Microsoft Head of Xbox Phil Spencer told Australian gaming site Stevivor that virtual reality support is “not where our focus is” for next year’s planned release of an Xbox One successor known as Project Scarlett.
“I have some issues with VR,” Spencer told the site. “It’s isolating and I think of games as a communal, kind of together experience. We’re responding to what our customers are asking for and… nobody’s asking for VR.”
That closely mirrors comments Spencer made to Ars Technica in 2017, when he said, “We haven’t had people climbing over us saying, ‘Hey, when can you deliver a family room VR experience.’ I think a little of the setup with TV and dragging cables across the room is a little difficult.” Apparently Microsoft’s view of its customers’ VR demand hasn’t changed much in the intervening years.
Players who really want virtual reality, Spencer suggested to Stevivor, are well served by the PC market and “other places,” presumably including PlayStation VR. But Spencer added that Microsoft “see[s] the [sales] volumes of those on PC and other places… [and] nobody’s selling millions and millions [of VR headsets].”
Is anybody asking for VR?
Spencer’s numbers aren’t totally accurate there. Sony announced back in March that PlayStation VR has sold 4.2 million units since its 2016 launch. And analysis firm Superdata estimated an install base of 14 million VR users in 2018 across all platforms, a number it projects will grow to 51 million by 2022.
But Spencer’s implied point about VR’s underwhelming market impact so far does have some merit. In September, for instance, Oculus announced cumulative sales of $100 million in VR software through the Oculus Store. That means total platform sales across more than three years and multiple Oculus VR headsets can’t even match the launch window revenue for a single console blockbuster like Red Dead Redemption 2.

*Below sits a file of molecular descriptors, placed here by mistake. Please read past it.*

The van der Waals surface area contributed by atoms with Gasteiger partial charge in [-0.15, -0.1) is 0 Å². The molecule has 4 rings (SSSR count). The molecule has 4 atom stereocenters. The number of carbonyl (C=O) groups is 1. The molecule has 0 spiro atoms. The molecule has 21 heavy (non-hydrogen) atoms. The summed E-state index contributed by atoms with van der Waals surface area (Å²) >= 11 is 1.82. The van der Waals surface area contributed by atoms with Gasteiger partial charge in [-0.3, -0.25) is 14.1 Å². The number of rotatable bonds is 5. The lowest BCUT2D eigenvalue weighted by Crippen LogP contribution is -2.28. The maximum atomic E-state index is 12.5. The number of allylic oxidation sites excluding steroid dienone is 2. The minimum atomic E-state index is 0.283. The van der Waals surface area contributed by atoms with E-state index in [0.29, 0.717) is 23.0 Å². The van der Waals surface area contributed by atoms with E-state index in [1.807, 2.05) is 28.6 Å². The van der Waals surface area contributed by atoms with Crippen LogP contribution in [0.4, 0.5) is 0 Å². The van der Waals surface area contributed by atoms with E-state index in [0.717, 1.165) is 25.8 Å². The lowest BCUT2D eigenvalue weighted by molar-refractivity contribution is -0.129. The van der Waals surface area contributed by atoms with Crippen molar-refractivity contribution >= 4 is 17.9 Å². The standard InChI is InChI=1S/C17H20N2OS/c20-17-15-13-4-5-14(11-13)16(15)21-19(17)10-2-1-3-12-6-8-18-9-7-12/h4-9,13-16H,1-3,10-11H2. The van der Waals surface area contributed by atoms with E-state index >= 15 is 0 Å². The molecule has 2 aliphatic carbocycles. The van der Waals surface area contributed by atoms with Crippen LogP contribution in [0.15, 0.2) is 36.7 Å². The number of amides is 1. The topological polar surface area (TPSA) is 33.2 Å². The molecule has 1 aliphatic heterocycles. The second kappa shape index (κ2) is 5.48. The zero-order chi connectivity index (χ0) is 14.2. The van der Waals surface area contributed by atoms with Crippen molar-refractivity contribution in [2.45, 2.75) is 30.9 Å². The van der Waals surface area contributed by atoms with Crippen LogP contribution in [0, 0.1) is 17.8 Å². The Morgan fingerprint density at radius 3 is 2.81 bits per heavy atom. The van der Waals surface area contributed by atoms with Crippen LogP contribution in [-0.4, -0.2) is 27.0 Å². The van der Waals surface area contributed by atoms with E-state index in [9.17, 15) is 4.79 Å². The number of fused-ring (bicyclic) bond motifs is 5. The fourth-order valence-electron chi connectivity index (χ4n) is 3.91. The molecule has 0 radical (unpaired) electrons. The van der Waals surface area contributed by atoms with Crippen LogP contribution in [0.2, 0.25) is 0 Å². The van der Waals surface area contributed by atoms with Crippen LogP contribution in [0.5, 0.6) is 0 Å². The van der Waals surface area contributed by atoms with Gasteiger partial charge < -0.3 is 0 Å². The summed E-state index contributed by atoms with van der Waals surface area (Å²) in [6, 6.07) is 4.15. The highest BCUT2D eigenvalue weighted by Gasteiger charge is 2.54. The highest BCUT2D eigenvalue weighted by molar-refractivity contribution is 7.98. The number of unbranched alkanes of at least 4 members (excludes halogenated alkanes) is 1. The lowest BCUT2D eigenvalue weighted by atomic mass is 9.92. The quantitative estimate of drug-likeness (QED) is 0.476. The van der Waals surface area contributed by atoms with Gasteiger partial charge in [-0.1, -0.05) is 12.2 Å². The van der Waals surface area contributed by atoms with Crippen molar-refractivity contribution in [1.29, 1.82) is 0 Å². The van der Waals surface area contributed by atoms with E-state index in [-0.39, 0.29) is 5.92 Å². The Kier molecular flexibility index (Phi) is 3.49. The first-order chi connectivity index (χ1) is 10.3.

Some back-of-the-envelope math suggests this year’s standalone Oculus Quest only sold about 100,000 units in its first two weeks as well. Compare that to the million Xbox One units Microsoft managed to sell in the console’s first day of availability years ago, and you can see why Spencer might consider VR a relative market niche.
Microsoft previously mentioned VR support in the 2016 announcement of Project Scorpio, and at least one developer said at the time it was working on an Xbox One game with VR support. But when that hardware launched as the Xbox One X in 2017, virtual reality compatibility was nowhere to be found, even with Microsoft’s own PC-based Windows Mixed Reality hardware.
While Spencer allowed to Stevivor that “I think we might get there [eventually]” when it comes to virtual reality on an Xbox console, it seems that thus far his opinion of the technology hasn’t changed much since a 2016 Stevivor interview. “I don’t think the creators in the [VR] game space have yet found—well, they haven’t obviously perfected the craft of building VR games,” he said. “It’s so early, I think we’re a couple of years before we’ll really see that hit mainstream.”
Three years later, and that mainstream acceptance point for VR still hasn’t come.